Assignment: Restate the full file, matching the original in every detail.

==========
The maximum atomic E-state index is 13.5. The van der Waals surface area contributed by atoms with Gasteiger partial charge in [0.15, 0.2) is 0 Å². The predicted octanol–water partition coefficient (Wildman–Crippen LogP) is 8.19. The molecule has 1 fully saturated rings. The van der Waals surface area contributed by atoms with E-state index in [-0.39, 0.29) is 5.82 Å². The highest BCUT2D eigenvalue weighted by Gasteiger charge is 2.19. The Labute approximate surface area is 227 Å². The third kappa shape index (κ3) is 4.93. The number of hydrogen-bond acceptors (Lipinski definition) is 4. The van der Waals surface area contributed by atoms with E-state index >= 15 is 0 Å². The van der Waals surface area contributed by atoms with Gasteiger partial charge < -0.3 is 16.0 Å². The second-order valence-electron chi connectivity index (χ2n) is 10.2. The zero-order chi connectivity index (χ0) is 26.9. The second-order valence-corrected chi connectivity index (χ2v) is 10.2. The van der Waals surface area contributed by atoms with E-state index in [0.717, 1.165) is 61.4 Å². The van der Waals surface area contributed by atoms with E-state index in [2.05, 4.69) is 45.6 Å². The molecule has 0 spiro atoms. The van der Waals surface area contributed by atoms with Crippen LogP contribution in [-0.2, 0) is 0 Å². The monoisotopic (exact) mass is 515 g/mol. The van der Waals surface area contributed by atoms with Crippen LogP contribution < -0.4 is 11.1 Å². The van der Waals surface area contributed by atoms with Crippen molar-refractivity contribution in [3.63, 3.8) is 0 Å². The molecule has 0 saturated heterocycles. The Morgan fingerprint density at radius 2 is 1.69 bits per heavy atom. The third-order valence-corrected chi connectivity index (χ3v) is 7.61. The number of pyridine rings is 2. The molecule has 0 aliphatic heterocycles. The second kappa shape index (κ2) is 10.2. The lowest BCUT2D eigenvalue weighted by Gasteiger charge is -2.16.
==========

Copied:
The maximum atomic E-state index is 13.5. The van der Waals surface area contributed by atoms with Gasteiger partial charge in [0.15, 0.2) is 0 Å². The predicted octanol–water partition coefficient (Wildman–Crippen LogP) is 8.19. The molecule has 1 fully saturated rings. The van der Waals surface area contributed by atoms with E-state index in [-0.39, 0.29) is 5.82 Å². The highest BCUT2D eigenvalue weighted by Gasteiger charge is 2.19. The Labute approximate surface area is 227 Å². The third kappa shape index (κ3) is 4.93. The number of hydrogen-bond acceptors (Lipinski definition) is 4. The van der Waals surface area contributed by atoms with E-state index >= 15 is 0 Å². The van der Waals surface area contributed by atoms with Gasteiger partial charge < -0.3 is 16.0 Å². The second-order valence-electron chi connectivity index (χ2n) is 10.2. The zero-order chi connectivity index (χ0) is 26.9. The second-order valence-corrected chi connectivity index (χ2v) is 10.2. The van der Waals surface area contributed by atoms with E-state index in [0.717, 1.165) is 61.4 Å². The van der Waals surface area contributed by atoms with E-state index in [2.05, 4.69) is 45.6 Å². The molecule has 0 spiro atoms. The van der Waals surface area contributed by atoms with Crippen LogP contribution in [-0.2, 0) is 0 Å². The monoisotopic (exact) mass is 515 g/mol. The van der Waals surface area contributed by atoms with Crippen LogP contribution < -0.4 is 11.1 Å². The van der Waals surface area contributed by atoms with Crippen molar-refractivity contribution in [3.63, 3.8) is 0 Å². The molecule has 0 saturated heterocycles. The Morgan fingerprint density at radius 2 is 1.69 bits per heavy atom. The third-order valence-corrected chi connectivity index (χ3v) is 7.61. The number of pyridine rings is 2. The molecule has 0 aliphatic heterocycles. The second kappa shape index (κ2) is 10.2. The lowest BCUT2D eigenvalue weighted by Gasteiger charge is -2.16.